A small cheer echoed around the halls of Coveo-Qubit HQ on September 17, 2018, when Farfetch, a high-end marketplace for luxury fashion goods, IPO’d.

The results were good, with an opening at $27 and an intraday high of $30.60.

We’ve had the pleasure of working with Farfetch for over six years, seeing the company increase in strength. In this blog, let’s reflect on five ingredients that makes Farfetch not only a Unicorn, but a luxury retailer valued at $6.2 billion.

Bringing High End Fashion Online Through Technology

Farfetch was founded in 2008 to address a specific problem: many high-end boutique retailers don’t have the reach or the resources to effectively manage an online luxury store. From the consumer perspective, an equally pressing problem exists: Can there be just one place to discover and buy all your favorite high-end luxury fashion brand items?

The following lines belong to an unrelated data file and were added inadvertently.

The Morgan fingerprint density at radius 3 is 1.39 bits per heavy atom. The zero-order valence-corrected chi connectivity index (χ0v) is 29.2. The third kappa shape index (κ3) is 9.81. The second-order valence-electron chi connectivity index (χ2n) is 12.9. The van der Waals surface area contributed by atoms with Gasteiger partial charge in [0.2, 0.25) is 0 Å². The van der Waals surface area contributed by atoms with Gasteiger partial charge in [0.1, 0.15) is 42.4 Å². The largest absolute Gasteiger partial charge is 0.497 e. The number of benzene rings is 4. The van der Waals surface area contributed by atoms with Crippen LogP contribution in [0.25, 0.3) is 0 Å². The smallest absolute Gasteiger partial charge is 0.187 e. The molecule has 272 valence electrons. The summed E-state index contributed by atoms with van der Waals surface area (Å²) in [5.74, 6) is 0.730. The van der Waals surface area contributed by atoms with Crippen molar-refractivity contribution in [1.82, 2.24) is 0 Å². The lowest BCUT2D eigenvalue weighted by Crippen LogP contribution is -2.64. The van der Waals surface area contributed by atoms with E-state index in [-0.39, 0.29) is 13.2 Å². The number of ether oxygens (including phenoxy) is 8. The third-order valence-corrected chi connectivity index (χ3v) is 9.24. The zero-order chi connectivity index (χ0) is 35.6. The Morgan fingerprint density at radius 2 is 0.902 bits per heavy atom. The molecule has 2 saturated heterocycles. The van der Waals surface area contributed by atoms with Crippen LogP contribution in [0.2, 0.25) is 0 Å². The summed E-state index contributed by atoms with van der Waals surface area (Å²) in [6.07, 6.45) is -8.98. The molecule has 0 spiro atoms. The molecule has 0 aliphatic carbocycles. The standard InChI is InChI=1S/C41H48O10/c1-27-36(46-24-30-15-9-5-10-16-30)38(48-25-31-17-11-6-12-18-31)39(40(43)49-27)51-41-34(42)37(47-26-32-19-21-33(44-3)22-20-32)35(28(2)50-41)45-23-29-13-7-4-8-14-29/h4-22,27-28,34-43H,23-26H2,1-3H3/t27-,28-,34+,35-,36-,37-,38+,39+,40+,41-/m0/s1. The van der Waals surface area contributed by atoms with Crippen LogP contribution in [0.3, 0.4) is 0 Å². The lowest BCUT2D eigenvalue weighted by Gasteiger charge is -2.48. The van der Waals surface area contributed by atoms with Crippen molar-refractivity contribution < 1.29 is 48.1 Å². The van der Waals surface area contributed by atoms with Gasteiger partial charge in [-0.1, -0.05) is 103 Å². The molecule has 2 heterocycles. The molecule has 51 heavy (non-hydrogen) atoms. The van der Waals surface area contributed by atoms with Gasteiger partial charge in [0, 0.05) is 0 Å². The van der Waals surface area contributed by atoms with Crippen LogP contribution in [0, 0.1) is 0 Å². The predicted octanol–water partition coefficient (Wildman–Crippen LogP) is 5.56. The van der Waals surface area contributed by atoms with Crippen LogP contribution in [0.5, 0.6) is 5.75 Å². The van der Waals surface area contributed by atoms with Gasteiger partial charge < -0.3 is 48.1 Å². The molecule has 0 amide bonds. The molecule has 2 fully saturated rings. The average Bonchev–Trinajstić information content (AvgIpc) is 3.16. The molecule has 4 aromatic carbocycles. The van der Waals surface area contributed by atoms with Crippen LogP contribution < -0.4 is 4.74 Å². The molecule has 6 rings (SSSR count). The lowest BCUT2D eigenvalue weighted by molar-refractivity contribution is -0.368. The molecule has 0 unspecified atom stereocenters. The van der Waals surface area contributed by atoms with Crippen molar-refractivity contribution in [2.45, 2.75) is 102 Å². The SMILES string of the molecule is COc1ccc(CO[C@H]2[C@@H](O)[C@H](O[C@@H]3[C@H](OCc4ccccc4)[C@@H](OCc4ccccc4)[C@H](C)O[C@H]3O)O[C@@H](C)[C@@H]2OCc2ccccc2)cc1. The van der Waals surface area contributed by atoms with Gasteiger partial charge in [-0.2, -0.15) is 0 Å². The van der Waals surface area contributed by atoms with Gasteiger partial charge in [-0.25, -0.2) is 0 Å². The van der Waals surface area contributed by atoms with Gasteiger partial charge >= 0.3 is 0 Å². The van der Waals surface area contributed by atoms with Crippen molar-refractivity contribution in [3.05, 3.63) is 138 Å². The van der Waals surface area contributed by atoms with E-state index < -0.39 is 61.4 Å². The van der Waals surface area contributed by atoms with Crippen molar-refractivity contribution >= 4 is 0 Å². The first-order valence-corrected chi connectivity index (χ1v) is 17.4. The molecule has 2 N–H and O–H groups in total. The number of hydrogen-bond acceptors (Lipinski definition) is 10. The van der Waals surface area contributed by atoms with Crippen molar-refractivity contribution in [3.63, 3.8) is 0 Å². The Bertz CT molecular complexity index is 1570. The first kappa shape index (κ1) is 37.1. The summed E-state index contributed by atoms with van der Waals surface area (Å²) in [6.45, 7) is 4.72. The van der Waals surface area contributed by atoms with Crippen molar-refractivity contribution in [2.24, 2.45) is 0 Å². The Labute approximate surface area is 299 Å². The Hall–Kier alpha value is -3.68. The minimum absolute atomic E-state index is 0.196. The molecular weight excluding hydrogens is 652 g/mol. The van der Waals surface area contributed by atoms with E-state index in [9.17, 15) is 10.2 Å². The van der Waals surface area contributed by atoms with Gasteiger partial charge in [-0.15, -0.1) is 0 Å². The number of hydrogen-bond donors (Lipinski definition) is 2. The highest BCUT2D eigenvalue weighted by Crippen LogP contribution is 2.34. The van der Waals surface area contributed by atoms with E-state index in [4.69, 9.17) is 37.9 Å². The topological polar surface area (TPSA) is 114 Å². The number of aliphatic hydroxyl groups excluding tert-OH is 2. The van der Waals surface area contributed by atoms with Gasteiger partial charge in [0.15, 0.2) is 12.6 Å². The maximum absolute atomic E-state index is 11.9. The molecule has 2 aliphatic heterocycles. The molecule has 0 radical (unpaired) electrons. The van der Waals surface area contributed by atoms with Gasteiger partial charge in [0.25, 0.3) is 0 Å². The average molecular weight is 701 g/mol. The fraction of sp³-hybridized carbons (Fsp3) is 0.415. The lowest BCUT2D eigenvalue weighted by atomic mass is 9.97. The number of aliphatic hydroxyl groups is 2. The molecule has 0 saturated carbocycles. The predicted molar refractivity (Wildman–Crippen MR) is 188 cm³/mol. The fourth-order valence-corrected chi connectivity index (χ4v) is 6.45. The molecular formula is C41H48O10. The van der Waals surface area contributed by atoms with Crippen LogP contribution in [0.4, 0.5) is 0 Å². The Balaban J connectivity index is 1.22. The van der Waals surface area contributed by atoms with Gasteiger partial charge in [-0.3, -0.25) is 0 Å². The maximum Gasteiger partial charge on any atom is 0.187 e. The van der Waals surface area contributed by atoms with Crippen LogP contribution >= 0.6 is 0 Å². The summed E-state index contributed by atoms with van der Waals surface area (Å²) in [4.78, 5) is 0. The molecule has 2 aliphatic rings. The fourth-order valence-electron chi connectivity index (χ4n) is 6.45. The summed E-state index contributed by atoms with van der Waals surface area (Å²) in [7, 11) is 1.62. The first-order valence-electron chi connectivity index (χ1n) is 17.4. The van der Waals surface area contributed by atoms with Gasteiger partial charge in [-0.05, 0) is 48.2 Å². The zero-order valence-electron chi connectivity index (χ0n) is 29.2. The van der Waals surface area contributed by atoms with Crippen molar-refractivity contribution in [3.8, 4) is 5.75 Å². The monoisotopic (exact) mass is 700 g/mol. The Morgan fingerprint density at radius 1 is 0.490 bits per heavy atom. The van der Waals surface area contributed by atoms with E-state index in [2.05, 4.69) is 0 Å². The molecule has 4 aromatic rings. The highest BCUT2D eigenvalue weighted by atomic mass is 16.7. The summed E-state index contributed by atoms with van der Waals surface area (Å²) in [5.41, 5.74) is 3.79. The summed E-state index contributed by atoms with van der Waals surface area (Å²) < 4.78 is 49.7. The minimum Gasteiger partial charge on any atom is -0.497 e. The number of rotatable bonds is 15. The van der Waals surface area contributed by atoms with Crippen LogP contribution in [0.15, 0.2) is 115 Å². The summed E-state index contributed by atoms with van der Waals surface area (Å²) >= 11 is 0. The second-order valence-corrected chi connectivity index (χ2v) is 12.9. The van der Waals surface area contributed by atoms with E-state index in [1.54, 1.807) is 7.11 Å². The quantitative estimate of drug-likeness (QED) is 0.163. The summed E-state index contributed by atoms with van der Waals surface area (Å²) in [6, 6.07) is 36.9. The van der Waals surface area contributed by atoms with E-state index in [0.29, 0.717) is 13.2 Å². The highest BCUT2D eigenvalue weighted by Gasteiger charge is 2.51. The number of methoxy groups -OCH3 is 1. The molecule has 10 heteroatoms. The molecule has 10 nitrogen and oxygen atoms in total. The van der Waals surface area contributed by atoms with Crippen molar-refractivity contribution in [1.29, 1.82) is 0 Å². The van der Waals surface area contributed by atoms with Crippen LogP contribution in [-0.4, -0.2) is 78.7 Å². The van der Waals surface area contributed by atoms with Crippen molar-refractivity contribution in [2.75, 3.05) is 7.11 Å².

Addressing these goals is captured nicely in their mission: “Farfetch exists for the love of fashion. We believe in empowering individuality. Our mission is to be the global technology platform for luxury fashion, connecting creators, curators, and consumers.”

A key word here is technology. To paint a picture of why Farfetch deems themselves a technology company, consider the logistics of running a global platform. Farfetchs platform serves over 700 brands and boutiques, to customers all over the world, through a single checkout. Then they ship those luxury products back all over the world!

This isn’t a challenge for the weak, and demonstrates why it’s crucial that José Neves, Farfetch Founder, has a background in software engineering.

Tapping Into a Luxury Retail Growth Demographic

According to Bain&Co. data cited in the Farfetch investment prospectus, the global market for personal luxury goods was estimated to be worth $307 billion in 2017 and is predicted to rise to $446 billion by 2025.

But rewind 10 years and some people in the luxury industry questioned whether the internet was the right place to sell fashion items costing over $1000 a pop.